Griffths supported the UK remaining within the EU in the 2016 EU membership referendum.[16]

Following Theresa May becoming Prime Minister in July 2016, Griffiths was appointed as a Government Whip and Lord Commissioner of HM Treasury[17] on 17 July 2016.

During Jeremy Corbyn's response to the November 2017 Budget on 22 November 2017, Griffiths heckled him over his comments on the lack of adequate Government funding for care homes. Labour MPs accused Griffiths of ageism and abusive language for shouting that Corbyn belonged in a care home.[18] Griffiths denied this, instead suggesting that he was responding to Corbyn's statement "there are elderly people in need of help," and that he said: "That's you!"[19] Corbyn responded with the comment: "The uncaring, uncouth attitude of certain members of parliament needs to be called out".[19]

On 12 February 2018, Griffiths received media coverage after he was interviewed on BBC Radio 5 Live to promote shared parental leave and said that he would not be able to take it himself when his own baby was due to be born later that year, saying, "Unfortunately, as a minister, I'm not allowed... Ministers are not allowed to take shared parental leave." The presenter, Emma Barnett, said: "Hang on a minute, back up a second, you’ve just come on the radio to promote Shared Parental Leave and you’re in a job where the rules could be changed because you are the rule-makers, where you’re not allowed to take Shared Parental Leave?" "That’s right," responded Griffiths. "How can you say that without laughing?" asked Barnett. Griffiths said his main concern was for other parents to take advantage of the system.[20]

In March 2018, Griffiths was criticised by opposition MPs for blocking an SNP proposal for a bill that would secure the national minimum wage for those working on a "trial period" basis. It was revealed that Griffiths had previously advertised for an unpaid intern position in his own office. In response, Griffiths admitted he had used unpaid interns, but argued that the bill was not needed because existing law was already adequate in this area.[21]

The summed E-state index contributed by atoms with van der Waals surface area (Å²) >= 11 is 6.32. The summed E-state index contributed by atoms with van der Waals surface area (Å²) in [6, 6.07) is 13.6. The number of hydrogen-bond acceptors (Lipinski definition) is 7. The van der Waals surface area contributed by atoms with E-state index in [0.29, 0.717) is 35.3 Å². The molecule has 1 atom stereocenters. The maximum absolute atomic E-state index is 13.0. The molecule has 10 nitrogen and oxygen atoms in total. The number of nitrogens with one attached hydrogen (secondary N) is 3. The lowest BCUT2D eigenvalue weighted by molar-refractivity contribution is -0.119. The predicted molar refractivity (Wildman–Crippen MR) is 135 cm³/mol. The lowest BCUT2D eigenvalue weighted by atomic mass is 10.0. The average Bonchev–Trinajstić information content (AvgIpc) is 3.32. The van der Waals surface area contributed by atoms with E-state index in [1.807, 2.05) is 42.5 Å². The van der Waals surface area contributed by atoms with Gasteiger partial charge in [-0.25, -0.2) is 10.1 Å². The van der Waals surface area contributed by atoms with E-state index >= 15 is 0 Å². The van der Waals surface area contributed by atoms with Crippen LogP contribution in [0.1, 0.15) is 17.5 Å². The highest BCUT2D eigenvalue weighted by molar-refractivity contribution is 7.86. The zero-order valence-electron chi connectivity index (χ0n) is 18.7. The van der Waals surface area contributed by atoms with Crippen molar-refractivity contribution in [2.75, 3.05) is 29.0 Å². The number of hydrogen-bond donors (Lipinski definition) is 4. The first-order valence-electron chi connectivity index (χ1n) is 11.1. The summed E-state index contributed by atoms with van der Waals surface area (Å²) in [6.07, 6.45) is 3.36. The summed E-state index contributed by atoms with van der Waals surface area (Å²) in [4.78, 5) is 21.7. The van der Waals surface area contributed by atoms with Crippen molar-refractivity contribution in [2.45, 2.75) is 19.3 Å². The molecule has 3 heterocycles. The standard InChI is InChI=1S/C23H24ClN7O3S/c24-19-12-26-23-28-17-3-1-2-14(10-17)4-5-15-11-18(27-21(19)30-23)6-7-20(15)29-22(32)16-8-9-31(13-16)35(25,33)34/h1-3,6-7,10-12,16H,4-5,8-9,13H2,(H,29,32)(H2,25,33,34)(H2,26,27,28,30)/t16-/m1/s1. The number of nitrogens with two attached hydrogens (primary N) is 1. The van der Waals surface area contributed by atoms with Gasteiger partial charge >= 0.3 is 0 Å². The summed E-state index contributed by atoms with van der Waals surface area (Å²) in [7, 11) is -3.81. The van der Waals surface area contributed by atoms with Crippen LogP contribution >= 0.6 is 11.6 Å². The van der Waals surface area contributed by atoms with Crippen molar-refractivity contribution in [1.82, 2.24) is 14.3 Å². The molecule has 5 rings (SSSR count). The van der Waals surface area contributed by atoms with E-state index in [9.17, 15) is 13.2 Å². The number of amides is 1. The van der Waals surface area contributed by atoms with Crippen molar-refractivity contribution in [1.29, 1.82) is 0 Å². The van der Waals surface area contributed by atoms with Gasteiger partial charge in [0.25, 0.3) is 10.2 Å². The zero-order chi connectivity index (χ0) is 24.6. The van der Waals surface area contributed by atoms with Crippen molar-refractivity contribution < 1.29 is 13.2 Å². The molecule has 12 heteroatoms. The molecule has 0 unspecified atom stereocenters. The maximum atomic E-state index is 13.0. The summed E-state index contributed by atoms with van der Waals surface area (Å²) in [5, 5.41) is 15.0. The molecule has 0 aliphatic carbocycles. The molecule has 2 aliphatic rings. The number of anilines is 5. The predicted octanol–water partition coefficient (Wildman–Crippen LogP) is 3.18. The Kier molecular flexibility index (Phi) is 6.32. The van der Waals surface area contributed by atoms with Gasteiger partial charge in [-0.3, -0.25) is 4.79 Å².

In November 2019, Griffiths announced that he was standing down at the 2019 general election. His wife Kate was selected as the Conservative Party candidate for his constituency Burton.[22]

Sexual misconduct allegationsEdit

On 14 July 2018, the Sunday Mirror reported that Griffiths had sent up to 2,000 sexually explicit texts in a three week period to two of his female constituents. In response to this, he resigned from his ministerial position and he was suspended by the Conservative Party.[23][9][24] He had previously been accused of inappropriate touching and bullying of a Conservative borough councillor and the bullying of the leader of another council as well as his former campaign manager.[25][26]

In November 2018, during an interview with The Sunday Times, Griffiths reported that he planned to kill himself after the sexual misconduct allegations came to light. During the same interview, Griffiths said that the texts that he had sent to the women were "the result of my mental breakdown" following a "battle with my own mental health". He disclosed that he had a long history of mental health problems resulting from being allegedly abused at the age of eight by a 15 year old boy.[27][28] On 12 December 2018, Griffiths had the Conservative whip restored, ending his suspension from the party.[29][30] His reinstation was widely criticised for being announced hours before a confidence vote in Conservative leader Theresa May, making Griffiths eligible to participate.[29][31]

On 8 September 2019, Griffiths was cleared of breaching the House of Commons' code of conduct by the parliamentary standards watchdog as it could not find any evidence that he sent messages while carrying out parliamentary activities.[32]

Personal lifeEdit

Griffiths married Kate Kniveton in 2013,[33] the two have one daughter born in April 2018.[34] After his wife learned of his sexual messages to other women she left him. They are currently in the process of a divorce.[22]


  1. ^ "BBC News – Election 2010 – Constituency – Burton". Retrieved 7 April 2012.
  2. ^ "Griffiths, Andrew James". UK Who's Who. Retrieved 13 September 2019.
  3. ^ "Winter 2015/16" (PDF). Sedgley Journal. p. 2.
  4. ^ a b c Perrett, Michelle (20 May 2012). "The Big Interview: Andrew Griffiths MP, chair All-Party Parliamentary Beer Group". The Morning Advertiser. Retrieved 13 September 2019.